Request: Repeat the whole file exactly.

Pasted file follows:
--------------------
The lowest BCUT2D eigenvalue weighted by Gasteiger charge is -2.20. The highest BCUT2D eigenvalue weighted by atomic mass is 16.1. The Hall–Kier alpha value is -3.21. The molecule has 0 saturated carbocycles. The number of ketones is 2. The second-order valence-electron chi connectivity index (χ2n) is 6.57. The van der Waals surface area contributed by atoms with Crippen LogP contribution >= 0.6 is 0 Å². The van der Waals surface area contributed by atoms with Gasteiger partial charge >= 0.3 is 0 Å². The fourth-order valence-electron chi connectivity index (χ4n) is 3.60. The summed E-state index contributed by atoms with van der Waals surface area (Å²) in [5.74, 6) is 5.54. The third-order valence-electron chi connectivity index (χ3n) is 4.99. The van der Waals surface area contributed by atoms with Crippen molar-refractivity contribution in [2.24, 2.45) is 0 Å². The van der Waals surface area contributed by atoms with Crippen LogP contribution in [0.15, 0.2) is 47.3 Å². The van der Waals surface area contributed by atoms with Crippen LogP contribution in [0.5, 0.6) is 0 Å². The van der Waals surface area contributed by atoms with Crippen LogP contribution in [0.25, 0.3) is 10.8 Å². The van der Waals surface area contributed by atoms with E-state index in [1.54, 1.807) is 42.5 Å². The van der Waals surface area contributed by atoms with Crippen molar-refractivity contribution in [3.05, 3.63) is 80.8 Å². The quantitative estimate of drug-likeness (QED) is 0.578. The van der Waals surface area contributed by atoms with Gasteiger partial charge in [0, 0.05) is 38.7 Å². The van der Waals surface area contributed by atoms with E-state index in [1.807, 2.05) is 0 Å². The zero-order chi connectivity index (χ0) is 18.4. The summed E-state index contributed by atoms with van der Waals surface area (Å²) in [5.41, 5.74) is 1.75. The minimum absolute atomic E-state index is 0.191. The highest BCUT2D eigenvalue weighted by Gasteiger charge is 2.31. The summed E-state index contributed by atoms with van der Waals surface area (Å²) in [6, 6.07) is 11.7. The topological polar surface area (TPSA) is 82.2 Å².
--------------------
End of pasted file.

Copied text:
The lowest BCUT2D eigenvalue weighted by Gasteiger charge is -2.20. The highest BCUT2D eigenvalue weighted by atomic mass is 16.1. The Hall–Kier alpha value is -3.21. The molecule has 0 saturated carbocycles. The number of ketones is 2. The second-order valence-electron chi connectivity index (χ2n) is 6.57. The van der Waals surface area contributed by atoms with Crippen LogP contribution >= 0.6 is 0 Å². The van der Waals surface area contributed by atoms with Gasteiger partial charge >= 0.3 is 0 Å². The fourth-order valence-electron chi connectivity index (χ4n) is 3.60. The summed E-state index contributed by atoms with van der Waals surface area (Å²) in [5.74, 6) is 5.54. The third-order valence-electron chi connectivity index (χ3n) is 4.99. The van der Waals surface area contributed by atoms with Crippen molar-refractivity contribution in [2.24, 2.45) is 0 Å². The van der Waals surface area contributed by atoms with Crippen LogP contribution in [0.15, 0.2) is 47.3 Å². The van der Waals surface area contributed by atoms with Crippen LogP contribution in [0.5, 0.6) is 0 Å². The van der Waals surface area contributed by atoms with Crippen LogP contribution in [0.25, 0.3) is 10.8 Å². The van der Waals surface area contributed by atoms with E-state index in [1.54, 1.807) is 42.5 Å². The van der Waals surface area contributed by atoms with Crippen molar-refractivity contribution in [3.05, 3.63) is 80.8 Å². The quantitative estimate of drug-likeness (QED) is 0.578. The van der Waals surface area contributed by atoms with Gasteiger partial charge in [0, 0.05) is 38.7 Å². The van der Waals surface area contributed by atoms with E-state index in [1.807, 2.05) is 0 Å². The zero-order chi connectivity index (χ0) is 18.4. The summed E-state index contributed by atoms with van der Waals surface area (Å²) in [5.41, 5.74) is 1.75. The minimum absolute atomic E-state index is 0.191. The highest BCUT2D eigenvalue weighted by Gasteiger charge is 2.31. The summed E-state index contributed by atoms with van der Waals surface area (Å²) in [6, 6.07) is 11.7. The topological polar surface area (TPSA) is 82.2 Å².